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Mineral chemistry

A new exploration tool

Explorers commonly deal with exploration settings in which part, or even the entire mineralisation system, may be covered by post mineralisation lithologies or unconsolidated cover. The ability to discriminate between prospective and less prospective systems can help prioritise areas for further exploration and reduce the size of exploration target areas (Cooke et al., 2020). The chemistry of some alteration minerals can also indicate the distance they formed from a mineralising centre, making mineral chemistry an effective vectoring tool in both porphyry systems (Cooke et al., 2014; Wilkinson et al., 2017; Cooke et al., 2020; Uribe-Mogollon, and Maher, 2020), and VMS systems (Hannington et al., 2003).

Química mineral

Laser ablation inductively coupled plasma mass spectrometry (LA-ICP-MS)

During LA-ICP-MS analyses, a laser is used to ablate a small pit on the surface of the mineral or material being measured. The ablated material forms an aerosol of condensed particles which is transported by a gas stream, usually He, to the ICP instrument. The ICP breaks down the particles into ions. These ions are then introduced to the mass spectrometer where they are separated into isotopes, and sequentially counted by a detector. Concentration is determined by calibrating detector counts with elements of known concentration in the sample and within bracketing reference materials. The reference materials are also used periodically during the analysis sequence to correct for any instrument drift over time.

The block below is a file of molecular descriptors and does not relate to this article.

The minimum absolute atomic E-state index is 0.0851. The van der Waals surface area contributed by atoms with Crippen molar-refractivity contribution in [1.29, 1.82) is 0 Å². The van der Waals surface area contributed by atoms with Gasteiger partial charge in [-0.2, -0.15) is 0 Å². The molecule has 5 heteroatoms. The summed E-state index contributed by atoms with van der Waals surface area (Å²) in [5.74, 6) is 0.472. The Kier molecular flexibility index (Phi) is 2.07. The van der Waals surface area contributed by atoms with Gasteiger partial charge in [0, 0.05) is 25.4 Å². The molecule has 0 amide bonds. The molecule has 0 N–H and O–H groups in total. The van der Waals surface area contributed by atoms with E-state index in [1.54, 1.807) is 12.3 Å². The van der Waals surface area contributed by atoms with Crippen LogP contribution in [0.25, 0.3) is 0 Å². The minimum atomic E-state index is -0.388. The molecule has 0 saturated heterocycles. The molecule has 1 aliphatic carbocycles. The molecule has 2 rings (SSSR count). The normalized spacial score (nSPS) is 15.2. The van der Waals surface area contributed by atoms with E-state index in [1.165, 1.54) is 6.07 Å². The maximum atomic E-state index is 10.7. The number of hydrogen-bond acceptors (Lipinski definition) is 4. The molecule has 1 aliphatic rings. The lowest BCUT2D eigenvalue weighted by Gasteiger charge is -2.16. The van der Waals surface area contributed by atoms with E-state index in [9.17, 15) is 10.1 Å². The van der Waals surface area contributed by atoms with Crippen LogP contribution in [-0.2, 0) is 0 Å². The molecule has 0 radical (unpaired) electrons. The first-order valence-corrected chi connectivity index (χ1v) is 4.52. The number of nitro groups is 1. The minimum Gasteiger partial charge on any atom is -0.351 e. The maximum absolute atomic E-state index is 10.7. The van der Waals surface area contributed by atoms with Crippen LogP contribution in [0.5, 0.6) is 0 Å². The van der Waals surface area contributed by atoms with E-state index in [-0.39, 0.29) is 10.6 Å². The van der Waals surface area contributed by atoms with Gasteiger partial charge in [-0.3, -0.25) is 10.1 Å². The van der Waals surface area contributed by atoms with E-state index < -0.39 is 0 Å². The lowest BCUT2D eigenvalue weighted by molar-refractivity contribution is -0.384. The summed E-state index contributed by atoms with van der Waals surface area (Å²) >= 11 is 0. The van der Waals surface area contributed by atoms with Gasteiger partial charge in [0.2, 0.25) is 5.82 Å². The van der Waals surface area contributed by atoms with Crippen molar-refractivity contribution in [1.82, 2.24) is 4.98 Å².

Which elements are measured?

From 20 to 40 elements are routinely determined during each spot analysis, depending on the application. Specific element lists can be provided on request. The preparation of samples for analyses can be either mineral separates mounted in an epoxy resin button or 25mm round mounts made from rock samples for in situ mineral analyses. Thin sections are not recommended for analyses by this method due to the laser drilling through the sample into the glass slide.



Mineral Chemistry Technical Note

The application of trace-element mineral chemistry to exploration

In a single mineral type, measurable trace element variation has been observed between the distal and proximal parts of the alteration halo in fertile mineralising systems. Such studies are dominantly available for porphyry systems (Cooke et al., 2014; Wilkinson et al., 2017; Uribe- Mogollon and Haher., 2020) but similar changes in mineral chemistry would be expected in other hydrothermal ore systems where alteration cells exceed the visible alteration distribution (e.g., using pyrite chemistry for exploration for SEDEX deposits; Mukherjee and Large, 2019) or where similar alteration systems are associated with both fertile and infertile systems.

One example from Cooke et al. (2014) describes the changes in epidote chemistry with distance from a porphyry deposit and how these changes can be used as a vectoring tool outside the pyrite halo. The importance of this new tool is that the pyrite halo around a porphyry system is easily identified using traditional geophysical and geochemical exploration tools, but the more distal “green alteration” zone has been much less useful as a regional exploration tool (Cooke et al., 2014). The ability to identify if epidote is part of a distal alteration assemblage around a fertile porphyry system, and in which direction the porphyry is expected, allows for more wide spaced sampling at early stages of exploration. This is particularly important where large parts of a porphyry system may be hidden under post-mineralisation cover and exposed portions of the system can be used to vector towards exploration targets.